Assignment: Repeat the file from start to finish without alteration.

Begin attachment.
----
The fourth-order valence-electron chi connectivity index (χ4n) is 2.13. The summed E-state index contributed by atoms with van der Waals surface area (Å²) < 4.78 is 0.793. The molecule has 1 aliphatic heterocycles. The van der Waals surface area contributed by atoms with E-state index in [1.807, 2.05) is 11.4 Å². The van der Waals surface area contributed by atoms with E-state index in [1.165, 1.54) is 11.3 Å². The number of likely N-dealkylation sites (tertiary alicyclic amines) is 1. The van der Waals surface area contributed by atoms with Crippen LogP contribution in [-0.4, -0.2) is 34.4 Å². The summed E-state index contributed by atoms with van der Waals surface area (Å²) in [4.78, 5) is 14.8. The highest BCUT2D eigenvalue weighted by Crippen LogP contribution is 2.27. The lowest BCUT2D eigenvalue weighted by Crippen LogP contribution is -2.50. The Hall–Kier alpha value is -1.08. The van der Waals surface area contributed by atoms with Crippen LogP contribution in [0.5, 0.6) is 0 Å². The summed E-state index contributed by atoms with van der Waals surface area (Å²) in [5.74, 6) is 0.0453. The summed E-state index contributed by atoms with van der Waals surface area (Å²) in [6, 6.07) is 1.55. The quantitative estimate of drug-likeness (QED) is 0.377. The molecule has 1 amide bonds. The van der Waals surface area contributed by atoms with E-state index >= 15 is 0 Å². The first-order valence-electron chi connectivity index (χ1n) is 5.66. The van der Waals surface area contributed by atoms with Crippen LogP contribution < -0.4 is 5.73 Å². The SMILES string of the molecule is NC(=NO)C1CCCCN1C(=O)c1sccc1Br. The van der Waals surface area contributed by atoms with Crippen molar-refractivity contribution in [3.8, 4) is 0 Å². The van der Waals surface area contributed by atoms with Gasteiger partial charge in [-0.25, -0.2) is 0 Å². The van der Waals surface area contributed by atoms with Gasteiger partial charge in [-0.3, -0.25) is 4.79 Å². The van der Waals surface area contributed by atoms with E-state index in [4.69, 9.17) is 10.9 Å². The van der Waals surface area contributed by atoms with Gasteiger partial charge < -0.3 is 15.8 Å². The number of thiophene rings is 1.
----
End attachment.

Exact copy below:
The fourth-order valence-electron chi connectivity index (χ4n) is 2.13. The summed E-state index contributed by atoms with van der Waals surface area (Å²) < 4.78 is 0.793. The molecule has 1 aliphatic heterocycles. The van der Waals surface area contributed by atoms with E-state index in [1.807, 2.05) is 11.4 Å². The van der Waals surface area contributed by atoms with E-state index in [1.165, 1.54) is 11.3 Å². The number of likely N-dealkylation sites (tertiary alicyclic amines) is 1. The van der Waals surface area contributed by atoms with Crippen LogP contribution in [-0.4, -0.2) is 34.4 Å². The summed E-state index contributed by atoms with van der Waals surface area (Å²) in [4.78, 5) is 14.8. The highest BCUT2D eigenvalue weighted by Crippen LogP contribution is 2.27. The lowest BCUT2D eigenvalue weighted by Crippen LogP contribution is -2.50. The Hall–Kier alpha value is -1.08. The van der Waals surface area contributed by atoms with Crippen LogP contribution in [0.5, 0.6) is 0 Å². The summed E-state index contributed by atoms with van der Waals surface area (Å²) in [5.74, 6) is 0.0453. The summed E-state index contributed by atoms with van der Waals surface area (Å²) in [6, 6.07) is 1.55. The quantitative estimate of drug-likeness (QED) is 0.377. The molecule has 1 amide bonds. The van der Waals surface area contributed by atoms with E-state index >= 15 is 0 Å². The first-order valence-electron chi connectivity index (χ1n) is 5.66. The van der Waals surface area contributed by atoms with Crippen LogP contribution < -0.4 is 5.73 Å². The SMILES string of the molecule is NC(=NO)C1CCCCN1C(=O)c1sccc1Br. The van der Waals surface area contributed by atoms with Crippen molar-refractivity contribution in [3.8, 4) is 0 Å². The van der Waals surface area contributed by atoms with Gasteiger partial charge in [-0.25, -0.2) is 0 Å². The van der Waals surface area contributed by atoms with Gasteiger partial charge in [-0.3, -0.25) is 4.79 Å². The van der Waals surface area contributed by atoms with E-state index in [4.69, 9.17) is 10.9 Å². The van der Waals surface area contributed by atoms with Gasteiger partial charge < -0.3 is 15.8 Å². The number of thiophene rings is 1.